Each of those internal properties are gifts from God. They need to be appreciated as gifts, and we must be good stewards of them. When we misuse them, we suffer what Paul calls a shipwrecked faith. When those who claim the name of Christ violate their consciences, we contribute to the spiritual devastation in the world.

This does not have to be the norm. We can obey God. We can be the examples He wants us to be. We can bring His principles to bear on the world. We can make a difference!

Principle: Property/Stewardship

Throughout this blog, I’ve pointed to a number of principles upon which Christians should base their thinking. If we would analyze everything through these principles, we would come to more Biblically based conclusions.

The principle of property is very important. If you look at property from a worldly perspective, you see it potentially in a number of ways. For instance, one can be quite selfish and focus entirely on accumulating “things.” This is one end of the spectrum. The other end is believing that elimination of property is the key to universal peace and harmony. Both are wrong.

The Christian, in thinking about property, should remember this one salient fact: all things really belong to God. We are merely the temporary receptors of what He has given us. So, more properly understood, the principle of property is a principle of stewardship. That word isn’t used much in the world anymore, but it needs to be. A steward is someone who has been given the responsibility to manage the affairs of another. This world, and all it contains, comes from the hand of God. We are allowed to use what He has made. But we will be held accountable for how we use His gifts.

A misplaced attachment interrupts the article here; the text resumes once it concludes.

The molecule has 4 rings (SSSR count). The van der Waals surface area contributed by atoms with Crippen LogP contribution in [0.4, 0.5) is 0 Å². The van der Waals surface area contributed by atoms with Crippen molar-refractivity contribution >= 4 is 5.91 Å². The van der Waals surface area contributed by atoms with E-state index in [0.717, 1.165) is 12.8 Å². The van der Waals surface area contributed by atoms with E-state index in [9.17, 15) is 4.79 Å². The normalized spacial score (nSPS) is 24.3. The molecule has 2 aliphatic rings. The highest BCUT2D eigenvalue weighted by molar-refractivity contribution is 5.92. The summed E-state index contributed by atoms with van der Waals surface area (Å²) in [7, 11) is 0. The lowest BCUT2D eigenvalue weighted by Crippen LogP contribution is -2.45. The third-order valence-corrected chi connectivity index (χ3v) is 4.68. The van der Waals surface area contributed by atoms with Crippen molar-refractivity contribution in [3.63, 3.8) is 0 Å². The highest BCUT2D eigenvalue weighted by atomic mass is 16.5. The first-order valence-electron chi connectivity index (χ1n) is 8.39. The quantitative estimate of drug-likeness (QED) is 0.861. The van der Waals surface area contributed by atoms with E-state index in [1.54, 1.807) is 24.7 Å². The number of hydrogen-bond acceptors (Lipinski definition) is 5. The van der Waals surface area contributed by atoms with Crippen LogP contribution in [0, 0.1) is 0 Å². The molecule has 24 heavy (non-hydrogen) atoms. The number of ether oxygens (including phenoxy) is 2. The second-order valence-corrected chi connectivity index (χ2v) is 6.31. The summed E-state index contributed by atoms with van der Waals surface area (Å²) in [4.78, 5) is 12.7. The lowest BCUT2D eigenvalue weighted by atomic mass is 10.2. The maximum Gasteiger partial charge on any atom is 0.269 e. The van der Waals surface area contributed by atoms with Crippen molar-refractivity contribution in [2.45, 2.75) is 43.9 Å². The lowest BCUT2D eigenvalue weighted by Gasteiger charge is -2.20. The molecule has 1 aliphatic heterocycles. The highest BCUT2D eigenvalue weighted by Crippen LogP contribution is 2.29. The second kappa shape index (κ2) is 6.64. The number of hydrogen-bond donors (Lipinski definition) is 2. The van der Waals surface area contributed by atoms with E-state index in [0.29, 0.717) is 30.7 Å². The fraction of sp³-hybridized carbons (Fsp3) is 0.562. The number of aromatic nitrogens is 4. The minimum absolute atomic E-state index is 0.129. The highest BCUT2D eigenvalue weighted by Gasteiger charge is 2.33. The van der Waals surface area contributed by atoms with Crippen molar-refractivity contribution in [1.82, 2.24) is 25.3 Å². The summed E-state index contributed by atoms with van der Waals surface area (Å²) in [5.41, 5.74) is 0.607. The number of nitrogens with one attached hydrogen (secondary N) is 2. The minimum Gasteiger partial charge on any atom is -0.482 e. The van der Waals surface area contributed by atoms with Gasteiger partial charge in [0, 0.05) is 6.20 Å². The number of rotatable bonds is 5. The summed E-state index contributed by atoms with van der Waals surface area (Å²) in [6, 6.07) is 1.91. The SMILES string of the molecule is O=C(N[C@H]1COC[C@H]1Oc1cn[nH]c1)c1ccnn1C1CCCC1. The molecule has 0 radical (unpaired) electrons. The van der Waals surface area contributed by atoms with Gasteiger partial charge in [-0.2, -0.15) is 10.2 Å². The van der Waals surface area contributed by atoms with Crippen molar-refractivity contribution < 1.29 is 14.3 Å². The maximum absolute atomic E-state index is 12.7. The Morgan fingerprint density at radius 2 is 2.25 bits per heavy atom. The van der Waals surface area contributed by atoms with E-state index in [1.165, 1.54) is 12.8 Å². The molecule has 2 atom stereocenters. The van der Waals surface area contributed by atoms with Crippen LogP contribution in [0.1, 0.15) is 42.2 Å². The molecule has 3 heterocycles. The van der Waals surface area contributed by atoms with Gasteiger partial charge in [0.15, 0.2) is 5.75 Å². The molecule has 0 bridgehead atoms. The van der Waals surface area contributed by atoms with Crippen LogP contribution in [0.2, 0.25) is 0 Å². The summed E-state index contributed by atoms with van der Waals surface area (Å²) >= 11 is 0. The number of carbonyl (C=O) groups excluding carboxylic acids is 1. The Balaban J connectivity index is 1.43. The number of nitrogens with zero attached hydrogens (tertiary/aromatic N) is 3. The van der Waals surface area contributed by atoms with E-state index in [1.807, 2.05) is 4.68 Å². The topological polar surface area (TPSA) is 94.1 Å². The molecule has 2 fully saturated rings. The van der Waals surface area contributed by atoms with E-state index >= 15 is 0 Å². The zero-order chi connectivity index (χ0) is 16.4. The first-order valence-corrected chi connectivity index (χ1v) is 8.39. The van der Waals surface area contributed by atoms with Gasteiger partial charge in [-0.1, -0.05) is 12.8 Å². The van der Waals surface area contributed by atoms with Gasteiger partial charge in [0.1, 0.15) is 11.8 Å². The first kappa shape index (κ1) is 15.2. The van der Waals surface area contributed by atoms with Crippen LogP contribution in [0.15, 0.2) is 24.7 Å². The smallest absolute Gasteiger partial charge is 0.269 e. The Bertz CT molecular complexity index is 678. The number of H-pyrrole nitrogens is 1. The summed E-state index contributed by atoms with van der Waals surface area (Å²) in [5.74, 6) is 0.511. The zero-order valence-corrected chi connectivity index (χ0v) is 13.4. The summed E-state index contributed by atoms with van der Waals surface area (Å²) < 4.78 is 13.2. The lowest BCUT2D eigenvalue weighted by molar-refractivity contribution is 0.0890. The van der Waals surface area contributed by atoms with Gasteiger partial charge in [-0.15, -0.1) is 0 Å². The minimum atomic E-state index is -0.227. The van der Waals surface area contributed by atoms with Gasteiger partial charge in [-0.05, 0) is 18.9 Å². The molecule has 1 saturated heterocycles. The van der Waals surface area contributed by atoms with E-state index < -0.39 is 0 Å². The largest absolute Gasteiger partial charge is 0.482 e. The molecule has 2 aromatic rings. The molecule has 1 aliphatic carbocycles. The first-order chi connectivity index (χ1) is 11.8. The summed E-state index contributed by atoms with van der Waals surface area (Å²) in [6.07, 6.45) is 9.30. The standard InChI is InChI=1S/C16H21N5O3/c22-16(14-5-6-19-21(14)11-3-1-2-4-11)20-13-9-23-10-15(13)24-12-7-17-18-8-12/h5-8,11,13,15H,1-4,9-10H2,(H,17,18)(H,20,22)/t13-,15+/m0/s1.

All that we have is a gift. We didn’t “earn” anything, in the proper sense. If we realize that, we become grateful rather than complaining. I also used the plural–gifts–on purpose. We are not stewards of material possessions only. There are gifts that are intangible, that cannot be held in one’s hand.

What are they? More on that in the next post.

American Self-Government: Example #2

All of America’s early colonies had legislatures of their own. Most of them, from the start, had been allowed self-government in their charters. When the British government began to change the rules by taxing them without any representation in Parliament, the colonies reacted. Their first line of defense was the charters they had been given.

When the British government dismissed their arguments, they turned instead to the idea that God had given each person the right to direct his own life, and that self-government was an inalienable gift from God. They put that in a document that has inspired people all over the world (except perhaps in Muslim nations). It was the Declaration of Independence.

Presenting the Declaration of Independence to the Continental Congress

Presenting the Declaration of Independence to the Continental Congress

In this document, the Continental Congress stated that the right to liberty was an inalienable right provided by God. It was the official beginning of what is normally called the American Revolution.